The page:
Soundings

Bert Useem
New York’s Prison Turnaround
The population behind bars is falling, even as crime stays low.
Summer 2010

The news about American prisons is typically gloom and doom. Facilities are expensive, overcrowded, and unsuccessful at rehabilitation; inmates learn, if they learn anything, only how to be better criminals next time around; prison-violence rates are unacceptably high; gangs dominate inmate life. But that characterization, while it might describe many prisons elsewhere in the country, is no longer remotely accurate in New York. Thanks to steps taken by the state’s Department of Correctional Services (DOCS), New York shows improvement in three bottom-line prison measures simultaneously—declining prison population, declining violence in prison, and declining crime statewide.

Like other correctional agencies around the country, the DOCS saw rapid growth in its inmate population beginning in the late 1970s. In 1977, New York prisons housed 20,000 offenders; by 1999, there were 73,000. After 2000, however, New York began a year-by-year drop in its prisoner population, bucking the national trend of continued (though moderate) growth. By 2008, the DOCS housed 60,000 inmates—a 16 percent fall from a decade earlier.

New York prison violence has come down dramatically, too. In 1983, there were 26 assaults against staff per 1,000 inmates; in 2008, the rate was nine per 1,000. During the same period, the rate of inmate-on-inmate assaults declined from 26 to ten per 1,000 inmates. Long defined in the public mind by the 1971 Attica uprising, New York’s prison system has not seen a major incident of collective violence in over a decade. New York has also reduced the threat of inmate escapes almost completely: after a peak of 31 in 1994, the number of escapes has plummeted to zero in 2008 and one last year.

This downward trend in the inmate-violence rate actually understates the state’s progress in reducing violence behind bars. From 1999 to 2008, the number of inmates held in maximum security increased by 1.5 percent, while the number of medium-security inmates declined by 21 percent and of minimum-security inmates by 51 percent. In general, higher-security inmates commit more assaults than lower-security inmates do, which makes the decline in the rate of inmate violence all the more impressive.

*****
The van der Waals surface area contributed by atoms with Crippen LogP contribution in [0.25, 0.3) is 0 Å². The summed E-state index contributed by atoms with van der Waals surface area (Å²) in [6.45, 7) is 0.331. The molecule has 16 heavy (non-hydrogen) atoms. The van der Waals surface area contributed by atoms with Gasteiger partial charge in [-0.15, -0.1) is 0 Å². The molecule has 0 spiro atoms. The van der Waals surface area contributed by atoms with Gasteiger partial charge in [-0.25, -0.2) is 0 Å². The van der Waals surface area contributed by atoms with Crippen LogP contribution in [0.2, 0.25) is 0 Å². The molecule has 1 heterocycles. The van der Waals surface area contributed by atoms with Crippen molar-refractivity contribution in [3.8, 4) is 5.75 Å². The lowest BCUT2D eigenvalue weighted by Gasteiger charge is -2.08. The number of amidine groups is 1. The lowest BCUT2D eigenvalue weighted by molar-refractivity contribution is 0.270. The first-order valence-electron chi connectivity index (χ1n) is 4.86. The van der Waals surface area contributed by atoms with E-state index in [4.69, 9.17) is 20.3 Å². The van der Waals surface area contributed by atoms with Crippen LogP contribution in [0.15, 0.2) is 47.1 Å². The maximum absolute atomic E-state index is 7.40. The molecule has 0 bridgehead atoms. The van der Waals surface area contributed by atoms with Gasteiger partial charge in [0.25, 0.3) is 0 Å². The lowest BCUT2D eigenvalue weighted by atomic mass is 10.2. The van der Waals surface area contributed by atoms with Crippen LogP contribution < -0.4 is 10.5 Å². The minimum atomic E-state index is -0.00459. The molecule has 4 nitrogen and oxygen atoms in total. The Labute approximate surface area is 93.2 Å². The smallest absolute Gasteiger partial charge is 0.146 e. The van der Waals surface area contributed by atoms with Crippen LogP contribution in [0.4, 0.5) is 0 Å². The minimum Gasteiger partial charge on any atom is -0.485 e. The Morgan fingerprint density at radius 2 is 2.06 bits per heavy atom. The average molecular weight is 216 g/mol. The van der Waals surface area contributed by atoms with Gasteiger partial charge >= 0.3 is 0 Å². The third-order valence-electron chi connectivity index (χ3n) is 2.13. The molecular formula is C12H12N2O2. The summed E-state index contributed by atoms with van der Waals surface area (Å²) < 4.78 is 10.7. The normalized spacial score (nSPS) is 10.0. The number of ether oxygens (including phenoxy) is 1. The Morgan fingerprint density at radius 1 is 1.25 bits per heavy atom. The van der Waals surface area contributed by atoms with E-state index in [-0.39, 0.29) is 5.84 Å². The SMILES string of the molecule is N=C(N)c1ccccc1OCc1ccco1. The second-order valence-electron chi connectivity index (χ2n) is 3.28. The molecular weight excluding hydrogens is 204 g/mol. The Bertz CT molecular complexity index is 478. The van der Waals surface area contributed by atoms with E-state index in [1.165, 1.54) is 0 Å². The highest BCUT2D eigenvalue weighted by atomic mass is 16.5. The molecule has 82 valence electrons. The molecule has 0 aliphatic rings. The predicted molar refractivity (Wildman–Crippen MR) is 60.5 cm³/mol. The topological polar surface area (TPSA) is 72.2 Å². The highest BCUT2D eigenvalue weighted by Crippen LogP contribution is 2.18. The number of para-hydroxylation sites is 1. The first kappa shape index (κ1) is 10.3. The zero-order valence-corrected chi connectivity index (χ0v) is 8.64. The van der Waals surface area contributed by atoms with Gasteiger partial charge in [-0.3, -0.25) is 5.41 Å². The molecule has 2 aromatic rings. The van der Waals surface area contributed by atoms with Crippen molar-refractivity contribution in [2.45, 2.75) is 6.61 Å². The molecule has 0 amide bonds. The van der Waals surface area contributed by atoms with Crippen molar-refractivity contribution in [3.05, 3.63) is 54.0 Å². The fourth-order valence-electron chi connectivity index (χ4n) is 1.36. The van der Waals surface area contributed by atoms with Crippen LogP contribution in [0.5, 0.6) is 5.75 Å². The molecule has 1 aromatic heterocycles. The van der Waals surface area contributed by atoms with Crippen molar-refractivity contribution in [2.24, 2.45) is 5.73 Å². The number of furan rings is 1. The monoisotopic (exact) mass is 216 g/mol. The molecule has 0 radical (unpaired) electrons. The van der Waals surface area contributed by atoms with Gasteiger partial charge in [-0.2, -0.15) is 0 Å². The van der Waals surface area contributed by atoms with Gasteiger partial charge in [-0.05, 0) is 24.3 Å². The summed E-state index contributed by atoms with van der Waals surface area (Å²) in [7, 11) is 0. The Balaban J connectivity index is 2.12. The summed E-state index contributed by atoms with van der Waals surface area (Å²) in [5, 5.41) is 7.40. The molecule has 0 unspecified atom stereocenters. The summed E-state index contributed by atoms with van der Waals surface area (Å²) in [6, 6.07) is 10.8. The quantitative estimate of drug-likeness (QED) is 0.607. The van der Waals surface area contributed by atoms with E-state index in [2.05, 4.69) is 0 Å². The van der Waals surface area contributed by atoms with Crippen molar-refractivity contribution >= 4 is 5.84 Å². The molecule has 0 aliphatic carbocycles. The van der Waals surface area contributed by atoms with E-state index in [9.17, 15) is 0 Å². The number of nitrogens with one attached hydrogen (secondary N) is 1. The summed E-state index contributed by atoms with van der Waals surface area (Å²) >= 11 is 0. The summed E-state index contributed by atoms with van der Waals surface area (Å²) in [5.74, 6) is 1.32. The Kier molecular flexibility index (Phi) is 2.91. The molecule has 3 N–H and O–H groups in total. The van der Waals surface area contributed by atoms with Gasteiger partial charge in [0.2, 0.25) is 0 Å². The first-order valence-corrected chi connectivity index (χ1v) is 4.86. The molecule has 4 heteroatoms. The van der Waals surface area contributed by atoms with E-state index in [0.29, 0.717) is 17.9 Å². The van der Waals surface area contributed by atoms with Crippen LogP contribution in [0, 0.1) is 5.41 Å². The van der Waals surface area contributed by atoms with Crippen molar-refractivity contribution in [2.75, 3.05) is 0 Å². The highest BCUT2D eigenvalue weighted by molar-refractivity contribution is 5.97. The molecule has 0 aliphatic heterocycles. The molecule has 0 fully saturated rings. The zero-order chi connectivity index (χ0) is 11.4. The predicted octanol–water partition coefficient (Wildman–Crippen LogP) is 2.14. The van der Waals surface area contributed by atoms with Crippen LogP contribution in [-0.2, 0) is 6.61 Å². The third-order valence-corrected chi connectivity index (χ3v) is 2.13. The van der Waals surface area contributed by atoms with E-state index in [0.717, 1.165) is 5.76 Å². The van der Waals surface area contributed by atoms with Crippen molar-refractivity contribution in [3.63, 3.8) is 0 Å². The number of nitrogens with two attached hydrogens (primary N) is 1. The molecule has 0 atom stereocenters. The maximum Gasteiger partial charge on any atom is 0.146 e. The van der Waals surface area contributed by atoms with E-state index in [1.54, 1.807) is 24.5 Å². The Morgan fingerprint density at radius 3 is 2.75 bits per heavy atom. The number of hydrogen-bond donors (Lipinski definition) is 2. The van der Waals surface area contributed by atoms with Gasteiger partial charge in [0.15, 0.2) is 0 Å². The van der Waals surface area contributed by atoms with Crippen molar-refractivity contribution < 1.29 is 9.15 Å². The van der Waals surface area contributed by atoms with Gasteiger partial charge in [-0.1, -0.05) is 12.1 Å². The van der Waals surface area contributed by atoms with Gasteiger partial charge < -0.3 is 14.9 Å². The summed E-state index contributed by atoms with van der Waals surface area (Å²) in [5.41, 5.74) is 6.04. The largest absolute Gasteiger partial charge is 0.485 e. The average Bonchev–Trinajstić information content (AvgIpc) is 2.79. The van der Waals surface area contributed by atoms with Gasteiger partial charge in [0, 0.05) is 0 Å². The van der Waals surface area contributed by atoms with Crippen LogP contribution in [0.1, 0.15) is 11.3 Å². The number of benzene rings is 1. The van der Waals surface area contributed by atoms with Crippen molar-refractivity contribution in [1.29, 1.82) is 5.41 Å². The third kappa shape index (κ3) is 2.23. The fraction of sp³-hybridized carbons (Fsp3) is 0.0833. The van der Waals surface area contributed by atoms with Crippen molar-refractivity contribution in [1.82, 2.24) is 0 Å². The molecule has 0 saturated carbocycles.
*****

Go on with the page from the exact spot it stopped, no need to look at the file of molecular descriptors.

One way that the DOCS keeps violence down is monitoring gang activity. As former DOCS commissioner Glenn Goord explained, “Our policy is that since each inmate comes to prison alone, they will do their time alone. We will not allow gangs to flourish.” Current commissioner Brian Fischer has continued this zero-tolerance approach. Gangs are not permitted to recruit, hold meetings, or display their colors. Defiance of these rules all but eliminates an inmate’s chance for early release for meritorious behavior. And most prisoners want, above all else, to go home.

Finally, the crime rate in New York State compares favorably with the national rate. From 1965 through 1991, property crime in the United States and New York tracked closely together, each about doubling. After 1991, the property-crime rate fell both statewide and nationally, but more rapidly in New York. In 2008, the property-crime rate in New York (2,000 crimes per 100,000 residents) was 1.6 times lower than in America as a whole (3,200 per 100,000 residents). The same pattern holds for violent crime. By 2008, the violent-crime rate was considerably lower in New York State (400 per 100,000) than in the United States (450 per 100,000).

It’s admittedly difficult to untangle the causal relationships among crime rates, imprisonment rates, and order behind bars. Each may influence the other; causation may run in both directions. For example, increases in the crime rate may push up the number of offenders in prison; more prisoners may then pull down the crime rate. But New York’s recent experience is surely a promising anomaly to national trends.

Bert Useem is a professor of sociology at Purdue University.

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